ISTANBUL — The ISIS militant struck a defiant tone just hours after Turkish authorities launched sweeping raids to arrest his colleagues across the country. "I am [still] living my normal life," he said.
The militant, a Syrian in his mid-30s, has been based in Turkey for more than six months. He is exactly the kind of operator who presents a dangerous conundrum for the Turkish government as it steps up its confrontation with the extremist group.
News of Friday's raids — which saw the detention of more than 250 suspected members of ISIS as well as leftist terror groups — came as the Turkish military launched its first airstrikes against ISIS in Syria. This followed a skirmish between ISIS fighters and Turkish soldiers along the border the previous day, leaving a Turkish soldier dead. It was the first direct confrontation across the border between the two sides.
The U.S. government also said on Thursday that Turkey had agreed to open its air bases to the U.S.-led coalition carrying out airstrikes against ISIS in Syria — a move that analysts of the conflict billed as a major escalation.
Turkey's confrontation threatens blowback from the extremist group — which is ingrained across its southern border and, as the recent arrests show, has covert members around the country. "I think Turkey has a big vulnerability against ISIS, and unfortunately I think the group will strike back now," said Soner Cagaptay, who directs the Turkish Research Program at the Washington Institute. "The 'cold war' is over."
Turkey was slow to recognize the threat posed by ISIS as it kept an open-door policy for Syrian rebels — as well as foreign jihadis — in an effort to help them fight the Syrian regime in a civil war that began in 2011. By the time the ISIS burst into the international consciousness last summer by seizing the Iraqi city of Mosul and declaring a hardline religious state, the group already had a foothold in Turkey.
The Turkish government has grappled since with how to crack down on ISIS without sparking a backlash. "ISIS has taken the opportunity in my view to establish a pretty good network inside Turkey," Cagaptay said, adding that recent politicized purges in the Turkish police forces has weakened their capabilities. "It has safe houses, sympathizers and smuggling routes. And also I think it has probably learned a good deal about the vulnerabilities of the Turkish security system."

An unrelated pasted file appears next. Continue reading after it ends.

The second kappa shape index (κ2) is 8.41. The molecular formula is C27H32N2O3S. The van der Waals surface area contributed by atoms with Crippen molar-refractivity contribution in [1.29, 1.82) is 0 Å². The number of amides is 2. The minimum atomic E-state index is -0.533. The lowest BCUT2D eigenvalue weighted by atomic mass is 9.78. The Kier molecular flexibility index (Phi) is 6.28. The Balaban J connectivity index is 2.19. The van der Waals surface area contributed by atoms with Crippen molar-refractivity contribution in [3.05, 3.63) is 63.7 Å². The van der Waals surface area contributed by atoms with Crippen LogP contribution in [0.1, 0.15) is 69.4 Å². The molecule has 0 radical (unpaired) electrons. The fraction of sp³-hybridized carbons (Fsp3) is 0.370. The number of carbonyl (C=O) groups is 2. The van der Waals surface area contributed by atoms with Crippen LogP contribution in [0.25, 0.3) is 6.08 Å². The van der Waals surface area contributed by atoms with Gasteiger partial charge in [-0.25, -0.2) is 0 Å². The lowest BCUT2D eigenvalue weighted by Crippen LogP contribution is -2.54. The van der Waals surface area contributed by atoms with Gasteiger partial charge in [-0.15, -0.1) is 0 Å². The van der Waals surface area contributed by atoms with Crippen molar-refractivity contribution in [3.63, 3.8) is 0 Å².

On Monday, a suicide bombing in the Kurdish-majority border town of Suruc killed 32 people. Turkish officials have blamed the attack on ISIS — which is fighting a bitter battle against Kurds in Syria — and Cagaptay said the group may attempt more attacks against Kurdish targets in Turkey.
The ISIS militant spoke to BuzzFeed News on condition of anonymity, because he feared arrest from authorities if his name was disclosed. He described his work as "security" — and one of his tasks is to monitor rival rebel groups along the border. Multiple sources — including an ISIS official and rival rebels — have confirmed his role within the group to BuzzFeed News. "I will stay here and do my job," he said.
The militant dismissed Friday's arrests, claiming that most of those arrested "are nothing to us." He also felt secure that his identity remained hidden from Turkish authorities. "I'm going outside shopping and traveling like before," he said.
ISIS still retains smuggling routes on the Turkish border, through which it is able to transport fighters and carry out basic trade. Turkey will likely face pressure from the militants if it moves aggressively to cut them off, said Firas Abi Ali, the head of Middle East analysis at IHS Country Risk, a research firm in London.
But now that the confrontation has begun, he added, "I think they can't risk doing it halfway."